Dublin: The Thin Lizzy Bar

"Walk right down to the basement and you'll find the Flanders Lounge with handpicked Phil Lynott and Thin Lizzy memorabilia from Phil's mother, Philomena."

There a few contenders for the best Thin Lizzy bar in Dublin, given Phil Lynott’s history there – but the Bruxelles at 7 Harry Street is the winner. Walk right down to the basement and you’ll find the Flanders Lounge with handpicked Phil Lynott and Thin Lizzy memorabilia from Phil’s mother, Philomena.

DUBLIN PUBS are well-known for their Snugs. They are cosy hidey-holes where you can retreat with a local Jameson’s whiskey or Guinness (if you get there before everybody else) and have your own private party. The Irish love blarney and snugs are blarney-friendly spaces, hardly ever seen outside this town.  The beautiful art nouveau sign and clock outside, hides a very special space downstairs…


Philomena Lynott, whose signed books about her famous son are on sale behind the Bruxelles bar –  really understands pubs, and hotel life. In fact, when the Sex Pistols played Manchester on the Anarchy Tour in 1976, she put up John, Sid and the rest when nobody else would. She has had a hands-on involvement with the Flanders Lounge at The Bruxelles, which is a nice easy walk from Grafton Street and the centre of town. But also, a world away…


Thin Lizzy became famous for many reasons, but one of them was the Republican Party using their 1976 hit, The Boys Are Back In Town, for their Mitt Romney campaign. Phil would not have approved, says his mother .

The other huge Thin Lizzy hit was the Irish classic Whiskey in the Jar, often covered by Metallica.

“In metal, the number one influence is Black Sabbath,” according to Metallica’s James Hetfield, who talked to The Daily Telegraph about Phil. “But for the more musical bands it would be Thin Lizzy. The songwriting, the lyrics, the dual guitar and unbelievably cool drumming, it’s just magic.” Hetfield identifies a depth to Lynott’s writing that is often overlooked. “The struggles that he wrote about, with drugs, drink, ethnicity, all of those things, they almost speak louder now.”

The Thin Lizzy Snug at The Bruxelles has been named Philomena’s, in her and Phil’s honour. It’s also an early 1970’s song by the band, which appeared in a BBC studio session on The John Peel show. Peel also wrote the foreword to Phil’s book of poetry, Songs for While I’m Away.




The best source on Phil Lynott is the biography by Graeme Thomson, published by Constable. Written with the cooperation of the Lynott Estate, with an afterword by his former wife Caroline Taraskevics, it covers Lynott’s life in Dublin in great detail.

His stamping ground, according to the author, was “from the heart of St. Stephen’s Green, down Grafton Street and over the river to O’Connell Street, and along South King Street, Merrion Row and Baggot Street.”

“He was a showman,” according to insider Jim Fitzpatrick. “He would promenade up and down Grafton Street – that’s the only word to describe it. He loved the attention.”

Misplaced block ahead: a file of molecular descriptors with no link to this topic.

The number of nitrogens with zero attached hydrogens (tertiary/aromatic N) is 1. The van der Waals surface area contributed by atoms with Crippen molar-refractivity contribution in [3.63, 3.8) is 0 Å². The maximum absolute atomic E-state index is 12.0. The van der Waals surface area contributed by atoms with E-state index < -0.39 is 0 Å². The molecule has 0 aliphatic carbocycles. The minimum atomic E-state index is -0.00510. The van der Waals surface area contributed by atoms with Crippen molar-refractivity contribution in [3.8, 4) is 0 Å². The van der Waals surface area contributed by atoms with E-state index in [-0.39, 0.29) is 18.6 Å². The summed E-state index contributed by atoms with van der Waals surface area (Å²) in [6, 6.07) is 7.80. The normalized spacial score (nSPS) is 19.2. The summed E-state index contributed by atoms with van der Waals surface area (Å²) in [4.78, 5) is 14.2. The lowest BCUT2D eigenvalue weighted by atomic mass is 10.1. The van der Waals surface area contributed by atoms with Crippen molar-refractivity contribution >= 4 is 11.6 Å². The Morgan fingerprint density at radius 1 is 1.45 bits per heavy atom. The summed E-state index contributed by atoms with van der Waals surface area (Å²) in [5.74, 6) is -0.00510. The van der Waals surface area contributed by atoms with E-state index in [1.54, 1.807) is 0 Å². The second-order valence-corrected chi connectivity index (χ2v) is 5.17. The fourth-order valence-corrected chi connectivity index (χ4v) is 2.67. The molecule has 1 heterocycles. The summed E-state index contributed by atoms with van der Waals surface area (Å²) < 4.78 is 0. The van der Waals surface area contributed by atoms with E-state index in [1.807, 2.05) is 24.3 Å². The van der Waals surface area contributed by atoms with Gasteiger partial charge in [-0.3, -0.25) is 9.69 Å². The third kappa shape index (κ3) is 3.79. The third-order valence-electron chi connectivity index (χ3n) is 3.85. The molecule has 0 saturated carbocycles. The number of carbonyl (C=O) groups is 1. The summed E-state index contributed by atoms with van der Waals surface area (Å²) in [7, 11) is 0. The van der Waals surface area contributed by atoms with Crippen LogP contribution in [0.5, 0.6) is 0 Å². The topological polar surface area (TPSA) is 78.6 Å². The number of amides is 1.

Anyone who was in Dublin in the Seventies knew about Phil Lynott’s other enteprise, The Greedy Bastards, a band made up of members of Thin Lizzy and The Sex Pistols. The rising stars U2 were the support act,  believe it or not.

Talking to The Daily Telegraph, Bono recalls “One of the Greedy Bastards came off stage, walked straight through the door (of the dressing room), threw up and then walked straight back on stage. Phil was at the end of Thin Lizzy and about to slide down the hill into the abyss. It was a strange moment. We really didn’t know how dark it could get for guys in a rock band.”

U2 famously covered Thin Lizzy on stage in Ireland in a tribute to them.


The Grafton Mooney was the original name for Bruxelles, named after James Gerald Mooney, who loved Gothic architecture, hence the look and feel of the pub today. You’ll see zodiac signs above the bar upstairs. They are all that remains of a prior incarnation, The Zodiac Lounge. Dublin is fond of its astrological signs – all 12 of them decorate the panelled doors at The Writers’ Museum these days, across town. Perhaps it has something to do with its passionate poet, W. B. Yeats, who was an astrologer as well as a Nobel prize-winning writer.


Terry O’Neill, Thin Lizzy’s first manager recollects that McDaid’s, the pub opposite the Bruxelles, was a folk music bar back in the day – and so the rockers made the Zodiac their own place.

The other Nobel prize-winner in town, physicist Erwin Shrodinger, of Shrodinger’s Cat fame, used to drink at McDaid’s too. But the coolest cat in town – no Nobel but plenty of nobility –  Mr. Lynott – made the Zodiac/Bruxelles his own.  It’s a great place to bring his little book of poetry, tucked under your arm.  Just while he’s away.



Alicia Fulton

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Bruxelles, 7 Harry Street, Dublin 2, Ireland